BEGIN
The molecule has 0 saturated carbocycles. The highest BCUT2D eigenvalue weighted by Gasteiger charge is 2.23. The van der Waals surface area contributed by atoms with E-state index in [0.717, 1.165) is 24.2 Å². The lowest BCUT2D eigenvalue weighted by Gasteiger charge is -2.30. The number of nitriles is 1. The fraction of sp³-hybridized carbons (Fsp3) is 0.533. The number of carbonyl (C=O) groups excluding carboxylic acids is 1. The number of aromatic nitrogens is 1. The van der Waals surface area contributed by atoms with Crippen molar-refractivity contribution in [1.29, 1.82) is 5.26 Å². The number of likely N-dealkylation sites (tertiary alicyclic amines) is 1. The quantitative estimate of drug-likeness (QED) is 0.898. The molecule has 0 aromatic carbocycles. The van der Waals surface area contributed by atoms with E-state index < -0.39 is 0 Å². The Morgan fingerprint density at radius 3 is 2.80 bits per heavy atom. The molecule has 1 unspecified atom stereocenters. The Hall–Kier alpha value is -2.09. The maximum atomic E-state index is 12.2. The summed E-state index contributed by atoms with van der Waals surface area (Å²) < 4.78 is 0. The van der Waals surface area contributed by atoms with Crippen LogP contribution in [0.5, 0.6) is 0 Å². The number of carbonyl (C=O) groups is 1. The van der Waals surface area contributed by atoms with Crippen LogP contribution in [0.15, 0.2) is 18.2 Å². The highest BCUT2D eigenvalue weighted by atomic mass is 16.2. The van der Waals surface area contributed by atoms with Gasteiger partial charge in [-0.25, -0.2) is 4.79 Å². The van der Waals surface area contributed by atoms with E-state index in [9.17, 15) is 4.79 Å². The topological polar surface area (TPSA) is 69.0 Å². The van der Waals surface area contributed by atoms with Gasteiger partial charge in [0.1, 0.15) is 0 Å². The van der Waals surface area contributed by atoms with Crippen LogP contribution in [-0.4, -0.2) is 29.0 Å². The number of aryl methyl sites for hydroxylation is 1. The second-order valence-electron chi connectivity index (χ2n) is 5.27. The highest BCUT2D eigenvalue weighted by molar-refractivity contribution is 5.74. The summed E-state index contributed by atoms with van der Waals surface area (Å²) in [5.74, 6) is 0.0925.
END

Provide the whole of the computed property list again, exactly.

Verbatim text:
The molecule has 0 saturated carbocycles. The highest BCUT2D eigenvalue weighted by Gasteiger charge is 2.23. The van der Waals surface area contributed by atoms with E-state index in [0.717, 1.165) is 24.2 Å². The lowest BCUT2D eigenvalue weighted by Gasteiger charge is -2.30. The number of nitriles is 1. The fraction of sp³-hybridized carbons (Fsp3) is 0.533. The number of carbonyl (C=O) groups excluding carboxylic acids is 1. The number of aromatic nitrogens is 1. The van der Waals surface area contributed by atoms with Crippen molar-refractivity contribution in [1.29, 1.82) is 5.26 Å². The number of likely N-dealkylation sites (tertiary alicyclic amines) is 1. The quantitative estimate of drug-likeness (QED) is 0.898. The molecule has 0 aromatic carbocycles. The van der Waals surface area contributed by atoms with E-state index < -0.39 is 0 Å². The Morgan fingerprint density at radius 3 is 2.80 bits per heavy atom. The molecule has 1 unspecified atom stereocenters. The Hall–Kier alpha value is -2.09. The maximum atomic E-state index is 12.2. The summed E-state index contributed by atoms with van der Waals surface area (Å²) < 4.78 is 0. The van der Waals surface area contributed by atoms with Crippen LogP contribution in [0.5, 0.6) is 0 Å². The number of carbonyl (C=O) groups is 1. The van der Waals surface area contributed by atoms with Crippen LogP contribution in [0.15, 0.2) is 18.2 Å². The highest BCUT2D eigenvalue weighted by atomic mass is 16.2. The van der Waals surface area contributed by atoms with Gasteiger partial charge in [-0.25, -0.2) is 4.79 Å². The van der Waals surface area contributed by atoms with E-state index in [9.17, 15) is 4.79 Å². The topological polar surface area (TPSA) is 69.0 Å². The van der Waals surface area contributed by atoms with Gasteiger partial charge in [0.1, 0.15) is 0 Å². The van der Waals surface area contributed by atoms with Crippen LogP contribution in [-0.4, -0.2) is 29.0 Å². The number of aryl methyl sites for hydroxylation is 1. The second-order valence-electron chi connectivity index (χ2n) is 5.27. The highest BCUT2D eigenvalue weighted by molar-refractivity contribution is 5.74. The summed E-state index contributed by atoms with van der Waals surface area (Å²) in [5.74, 6) is 0.0925.